Q: Why are my 4 month old baby's naps so short?

A: Just like adults, babies have sleep cycles that they are constantly transitioning in and out of. They have REM, non-REM and natural rhythms in which they follow. Around this age in particular, a baby's sleep cycle is usually around forty to forty-five minutes. What ends up happening is as follows: the baby falls asleep being rocked, nursed, held, etc. She falls into a deep sleep and remains asleep for that entire sleep cycle. After forty-five minutes, she comes into a lighter sleep and begins to transition into her next sleep cycle. The problem is, however, that she is awake enough to realize that she is no longer being rocked, nursed or held and therefore cries out to have her initial environment she fell asleep in recreated. I generally recommend for mothers to try putting the baby down for her nap or bedtime while she is still slightly awake. This way she'll be able to smoothly transition from one sleep cycle to the next and continue sleeping longer.

Q: What is a healthy age to expect my baby to sleep through the night?

A: The term, "sleeping through the night" is by far the most popular topic discussed among parents with babies. It can also have many meanings depending on each mother. For some moms, it means waking up several times at night to feed a baby and then having her fall back asleep calmly and easily without much hassle. For others it means to place your baby in her crib at bedtime and not hear from her until morning! However you define this term, there are general guidelines in regards to when babies can actually sleep these long stretches of the night. Realistically speaking, until around nine or ten months a baby will still need to have one liquid feeding in the night. That does not mean, however, that before this age a baby needs to be habitually waking up many times at night to be fed, calmed, rocked, walked, etc. A baby that is healthily gaining weight and is on a semi-predictable routine during the day can usually last about six to seven hours at night without a feeding starting at approximately twelve weeks.

Q: My baby won't fall asleep by herself…HELP!!!

A: This is by far the most common issue that I deal with. Babies are smart and develop habits quickly and easily. Once they become accustomed to falling asleep in a certain scenario, they usually need that same scenario every time they fall asleep. Babies sleep cycles are very similar to that of an adult's: coming in and out of various sleep rhythms, REM, deeper sleep cycles, etc. When your baby transitions from one sleep cycle to the next and finds herself in her crib (after being rocked, patted, nursed etc) to sleep, she thinks to herself, "Why am I not being rocked, patted, nursed again?" She will then protest until her initial environment is recreated. The goal is to teach her how to fall asleep on her own so that when she comes into a lighter sleep cycle, she is in the same environment as when she fell asleep. That way she can follow those cues and fall back asleep quickly and easily.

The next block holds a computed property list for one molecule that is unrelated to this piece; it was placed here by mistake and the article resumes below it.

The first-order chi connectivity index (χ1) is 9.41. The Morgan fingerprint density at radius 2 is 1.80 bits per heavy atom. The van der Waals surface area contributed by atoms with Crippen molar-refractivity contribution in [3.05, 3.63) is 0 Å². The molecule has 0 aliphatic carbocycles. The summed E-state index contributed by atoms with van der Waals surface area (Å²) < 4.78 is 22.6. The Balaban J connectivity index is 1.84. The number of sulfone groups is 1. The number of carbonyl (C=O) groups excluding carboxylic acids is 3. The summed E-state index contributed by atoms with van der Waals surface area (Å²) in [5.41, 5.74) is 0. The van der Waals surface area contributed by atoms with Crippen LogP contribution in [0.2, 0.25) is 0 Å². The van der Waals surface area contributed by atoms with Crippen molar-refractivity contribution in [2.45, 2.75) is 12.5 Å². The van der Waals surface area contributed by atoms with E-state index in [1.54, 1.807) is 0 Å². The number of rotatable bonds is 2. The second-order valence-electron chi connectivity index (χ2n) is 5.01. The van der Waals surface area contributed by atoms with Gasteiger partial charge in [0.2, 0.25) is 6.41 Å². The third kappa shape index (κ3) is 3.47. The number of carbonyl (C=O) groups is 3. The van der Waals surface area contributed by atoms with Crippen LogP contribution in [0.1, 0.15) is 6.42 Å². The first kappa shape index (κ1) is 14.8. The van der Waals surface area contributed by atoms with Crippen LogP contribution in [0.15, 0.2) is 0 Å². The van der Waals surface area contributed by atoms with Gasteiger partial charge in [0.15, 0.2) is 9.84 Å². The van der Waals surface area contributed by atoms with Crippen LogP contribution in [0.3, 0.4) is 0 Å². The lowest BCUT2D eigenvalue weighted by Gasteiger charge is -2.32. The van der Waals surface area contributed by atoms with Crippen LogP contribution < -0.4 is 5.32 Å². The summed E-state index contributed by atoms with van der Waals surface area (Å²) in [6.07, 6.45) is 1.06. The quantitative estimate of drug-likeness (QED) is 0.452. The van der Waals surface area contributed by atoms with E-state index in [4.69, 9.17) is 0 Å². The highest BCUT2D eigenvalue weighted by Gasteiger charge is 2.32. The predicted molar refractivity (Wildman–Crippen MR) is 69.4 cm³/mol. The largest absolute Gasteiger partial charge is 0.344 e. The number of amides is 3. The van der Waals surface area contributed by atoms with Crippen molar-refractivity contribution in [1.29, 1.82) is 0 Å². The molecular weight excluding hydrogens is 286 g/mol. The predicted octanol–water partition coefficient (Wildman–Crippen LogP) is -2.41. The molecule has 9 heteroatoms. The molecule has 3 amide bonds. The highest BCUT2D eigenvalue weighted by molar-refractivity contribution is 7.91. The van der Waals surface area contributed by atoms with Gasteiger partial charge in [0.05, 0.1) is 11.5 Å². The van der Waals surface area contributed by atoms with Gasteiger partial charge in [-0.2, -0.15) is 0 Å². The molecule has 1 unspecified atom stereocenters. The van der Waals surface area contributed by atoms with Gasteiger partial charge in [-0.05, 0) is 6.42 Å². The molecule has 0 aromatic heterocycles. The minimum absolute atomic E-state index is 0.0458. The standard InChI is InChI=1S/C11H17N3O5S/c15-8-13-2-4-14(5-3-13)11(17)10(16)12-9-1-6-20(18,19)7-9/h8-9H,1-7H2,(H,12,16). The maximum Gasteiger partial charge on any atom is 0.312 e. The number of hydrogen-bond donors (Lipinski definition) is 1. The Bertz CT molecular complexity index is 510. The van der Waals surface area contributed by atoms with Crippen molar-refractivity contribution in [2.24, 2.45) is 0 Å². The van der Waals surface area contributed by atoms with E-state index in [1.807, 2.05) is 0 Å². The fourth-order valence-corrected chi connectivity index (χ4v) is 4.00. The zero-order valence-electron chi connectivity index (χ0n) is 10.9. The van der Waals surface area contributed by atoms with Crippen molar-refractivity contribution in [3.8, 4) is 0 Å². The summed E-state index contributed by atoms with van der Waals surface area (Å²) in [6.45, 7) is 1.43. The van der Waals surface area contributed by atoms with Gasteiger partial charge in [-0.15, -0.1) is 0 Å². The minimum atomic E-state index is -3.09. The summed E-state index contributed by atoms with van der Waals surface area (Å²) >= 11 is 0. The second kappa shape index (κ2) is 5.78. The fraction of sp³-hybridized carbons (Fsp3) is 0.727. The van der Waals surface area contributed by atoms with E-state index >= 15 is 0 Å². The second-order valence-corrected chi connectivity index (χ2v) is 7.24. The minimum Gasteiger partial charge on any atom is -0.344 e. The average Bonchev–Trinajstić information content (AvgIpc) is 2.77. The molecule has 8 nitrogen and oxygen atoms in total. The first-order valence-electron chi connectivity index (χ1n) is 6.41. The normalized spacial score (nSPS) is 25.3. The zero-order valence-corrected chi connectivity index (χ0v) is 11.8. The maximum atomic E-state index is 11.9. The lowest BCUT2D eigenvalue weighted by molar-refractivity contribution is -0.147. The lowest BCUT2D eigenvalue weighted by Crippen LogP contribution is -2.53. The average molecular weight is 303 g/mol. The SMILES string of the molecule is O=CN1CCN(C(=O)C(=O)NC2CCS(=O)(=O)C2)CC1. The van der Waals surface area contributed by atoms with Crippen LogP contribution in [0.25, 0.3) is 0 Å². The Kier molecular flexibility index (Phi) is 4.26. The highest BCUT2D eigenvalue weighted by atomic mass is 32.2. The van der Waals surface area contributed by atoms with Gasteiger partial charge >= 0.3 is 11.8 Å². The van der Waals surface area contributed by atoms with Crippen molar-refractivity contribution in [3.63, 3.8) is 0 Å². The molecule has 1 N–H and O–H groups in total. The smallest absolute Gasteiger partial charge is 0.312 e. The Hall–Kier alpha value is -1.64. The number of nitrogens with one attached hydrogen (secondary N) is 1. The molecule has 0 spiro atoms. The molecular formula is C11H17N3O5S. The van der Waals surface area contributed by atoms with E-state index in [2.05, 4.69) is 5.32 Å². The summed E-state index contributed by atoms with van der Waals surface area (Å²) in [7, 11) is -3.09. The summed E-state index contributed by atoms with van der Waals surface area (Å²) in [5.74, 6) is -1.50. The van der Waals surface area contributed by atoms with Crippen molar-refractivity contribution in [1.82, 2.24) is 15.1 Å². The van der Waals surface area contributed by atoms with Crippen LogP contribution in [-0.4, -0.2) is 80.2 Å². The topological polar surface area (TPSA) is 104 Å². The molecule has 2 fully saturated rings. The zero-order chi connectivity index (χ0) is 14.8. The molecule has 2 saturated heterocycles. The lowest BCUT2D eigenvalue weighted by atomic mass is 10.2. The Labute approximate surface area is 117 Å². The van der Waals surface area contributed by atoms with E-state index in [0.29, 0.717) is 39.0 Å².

Q: Why does my baby suddenly seem uninterested in nursing/taking a bottle?

A: As babies grow older and are physically developing, they are also becoming more curious and aware of their surroundings. This newfound alertness and eagerness to see the world can also often make it difficult for them to sit still for any extended period of time. This may make your baby more distractible while engaging in a specific project like playing with the same toy for longer than five to ten minutes. Eating falls into the same category as an activity she is being forced to do for an extended period of time. If this is the case, I would suggest feeding your baby in a quiet, dimly lit place so that way she can concentrate. This will minimize distractions and make it easier for her to focus on eating, which is obviously a very important thing for her to be doing!

Q: My baby ALWAYS falls asleep nursing. Is there any way to prevent this?

A: Unless you enjoy your baby suckling away to sleep, I would suggest that you try altering his routine around. If you consistently see that you are feeding him before every nap, it's time to do a quick switch. Instead of letting him fall asleep while eating, try to start feeding him when he wakes up. Feeding him when he's up and alert will have two benefits. First he will get his proper meal and nutrition because he won't be falling asleep in the middle of eating. And second, it will weaken his association between eating and sleeping, hereby reinforcing the message that he can go to sleep without needing the breast or bottle.

Q: Why is it important for my baby to take good naps?

A: Around three months of age, babies start producing a natural chemical in their brain called melatonin. This hormone promotes a baby's drowsiness by relaxing the muscles and putting his body into a "sleep ready" mode. It also has a direct correlation between light and darkness, which makes it understandable why babies naturally wind down for sleep in the evening. The production of this chemical is directly connected to how well a baby naps. This chemical is optimally produced at certain times of the day when a baby is ready to sleep. By helping your baby take better, more quality naps you are helping to establish good hormonal rhythms which will also further improve your baby's overall sleep, both during the day and at night.